I will be honest: I didn't know anything about veal farming until after I started blogging about our family dairy farm a few years ago. As my content began to be shared within activists groups, the accusations that we “murder our baby cows” started to flood in.
I was completely confused. Why in the world would anyone believe that we would kill our calves including our heifer calves? I started to do some digging and quickly found out why. Everything I clicked on when searching “veal farms” was negative. Let me rephrase that: It was horrible.
I decided to start asking my fellow dairy farmers about veal farms and their practices. I truly wanted to give veal farms the benefit of the doubt because I know as a dairy farmer how much negative and false information there is about us. The thing was, my fellow dairy farmers also didn't know anything about veal or had only heard the negative information I had found online.
It took some time, but I was fortunate to meet and become friends with someone who worked for the American Veal Association. After I had all my questions answered and was even able to interview a veal farmer online, I quickly realized what was online was either false information or old industry practices. I wanted to visit a veal farm to see for myself but learned that the majority of licensed veal farms in the U.S. are located in Wisconsin, Indiana, Ohio, Pennsylvania and New York. So I was out of luck with finding a farm in the state of Washington.
So you can imagine my excitement when the American Veal Association decided to put on a mini blogger tour. I traveled to Indiana and Pennsylvania to visit several veal farms as well as a processing plant. I was able to see bull calves from the time they arrive on the farm all the way through the processing. As I shared my experience along the way, I was a little surprised to see farmers and ranchers post negative comments about veal, including a comment, “Do your research.” I was a little taken back. Do my research? I was experiencing it firsthand. Regardless of how you feel about eating veal, there are some things my fellow farmers should know about the current state of the veal industry as to not add to the misinformation and fear that is already out there.
Here are some facts about today’s veal farming:
- 100 percent of U.S. veal farms are family owned.
- The average size of U.S. veal farms is 200 to 225 calves.
- The majority of U.S. veal farms are owned by Amish or Mennonite families. This is the main reason you will not find veal farmers sharing their stories online.
- Most veal farms in the U.S. are contract growers, much like the poultry industry.
- By the end of 2017, all licensed veal farms will raise their calves in group housing. Over 90 percent of the industry has already converted to group housing. This includes building new barns or completely remodeling the inside of the barn to accommodate these changes.
- Veal farms primarily raise Holstein bull calves from surrounding dairy farms. This is why the majority of veal farms are also located in areas with a high dairy concentration.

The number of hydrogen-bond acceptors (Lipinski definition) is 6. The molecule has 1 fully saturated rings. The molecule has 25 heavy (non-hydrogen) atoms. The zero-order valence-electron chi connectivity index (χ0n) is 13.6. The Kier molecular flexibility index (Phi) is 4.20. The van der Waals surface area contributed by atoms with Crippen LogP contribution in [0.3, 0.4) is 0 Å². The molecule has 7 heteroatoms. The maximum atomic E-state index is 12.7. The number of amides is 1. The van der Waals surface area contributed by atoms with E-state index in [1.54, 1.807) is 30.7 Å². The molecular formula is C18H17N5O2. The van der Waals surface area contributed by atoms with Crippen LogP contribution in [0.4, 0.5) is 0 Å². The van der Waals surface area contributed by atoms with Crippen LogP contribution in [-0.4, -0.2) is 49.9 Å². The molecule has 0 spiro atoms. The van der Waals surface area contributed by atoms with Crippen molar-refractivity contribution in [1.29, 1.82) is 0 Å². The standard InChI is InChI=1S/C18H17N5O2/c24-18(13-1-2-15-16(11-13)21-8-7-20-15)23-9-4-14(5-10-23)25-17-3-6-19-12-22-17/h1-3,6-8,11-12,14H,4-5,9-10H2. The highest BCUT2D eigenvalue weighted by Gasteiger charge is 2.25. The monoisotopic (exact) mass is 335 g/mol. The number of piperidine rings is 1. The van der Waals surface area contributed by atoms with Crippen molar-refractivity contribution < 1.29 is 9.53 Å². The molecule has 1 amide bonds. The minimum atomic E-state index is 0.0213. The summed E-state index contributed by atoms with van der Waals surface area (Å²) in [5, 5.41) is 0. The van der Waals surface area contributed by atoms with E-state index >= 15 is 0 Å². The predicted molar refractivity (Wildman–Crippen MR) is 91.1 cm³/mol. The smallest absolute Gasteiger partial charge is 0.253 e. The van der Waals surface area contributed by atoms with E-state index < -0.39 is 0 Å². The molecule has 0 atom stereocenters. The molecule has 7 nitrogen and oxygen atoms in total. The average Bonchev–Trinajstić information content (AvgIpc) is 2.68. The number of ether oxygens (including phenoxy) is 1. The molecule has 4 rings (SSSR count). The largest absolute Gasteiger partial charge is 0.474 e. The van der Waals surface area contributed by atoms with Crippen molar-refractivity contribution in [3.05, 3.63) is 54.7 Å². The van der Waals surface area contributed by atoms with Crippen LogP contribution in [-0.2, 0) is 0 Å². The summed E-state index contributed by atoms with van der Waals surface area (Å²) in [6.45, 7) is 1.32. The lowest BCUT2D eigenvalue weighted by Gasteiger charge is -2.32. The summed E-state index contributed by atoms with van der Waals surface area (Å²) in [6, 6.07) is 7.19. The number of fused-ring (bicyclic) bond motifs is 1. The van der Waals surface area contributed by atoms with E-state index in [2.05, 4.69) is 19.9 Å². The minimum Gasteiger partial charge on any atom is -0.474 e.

- Veal calves are fed milk replacer. The veal industry creates its own specialized milk replacer, which uses whey as a primary ingredient. This is another reason why veal operations need to be located in dairy states.
- The majority of U.S. veal calves are raised as “milk-fed” veal, which includes a diet of milk replacer and grain. It's just as important for veal calves to have a balanced diet as it is for dairy heifers that are raised. They focus on high protein and monitor for iron deficiencies.
- On average veal calves are raised to 20 to 22 weeks with some farms raising their calves to 26 weeks.
- The average weight of a veal calf at harvest is 475 to 500 pounds, depending on the farm and the processor.
- “Bob veal” calves are not calves that are raised in a dark box somewhere. They are actually calves that go directly from the dairy farm through the sale barn to processing. They make up less than 10 percent of the veal industry.
- The veal industry also has an amazing animal traceability program. They can track any package of veal from a store or restaurant all the way back to the dairy farm where the calf was born. That to me is incredibly impressive.
I am happy to report from my firsthand experience that these calves were very well cared for. They had a clean environment, high-quality feed and lived in well lit and ventilated barns. I was very impressed with all the changes they have made since the ’70s.
Krista Stauffer is a dairy producer from Washington. Email Krista Stauffer.
PHOTO 1: Veal farmers rely on heavily concentrated dairy areas to obtain primarily Holstein bull calves. It’s a win-win for both industries.
PHOTO 2: By the end of 2017, all licensed veal farmers will raise their animals in group housing, not individual crates. Many operations have already modified their facilities. Photos provided by Krista Stauffer.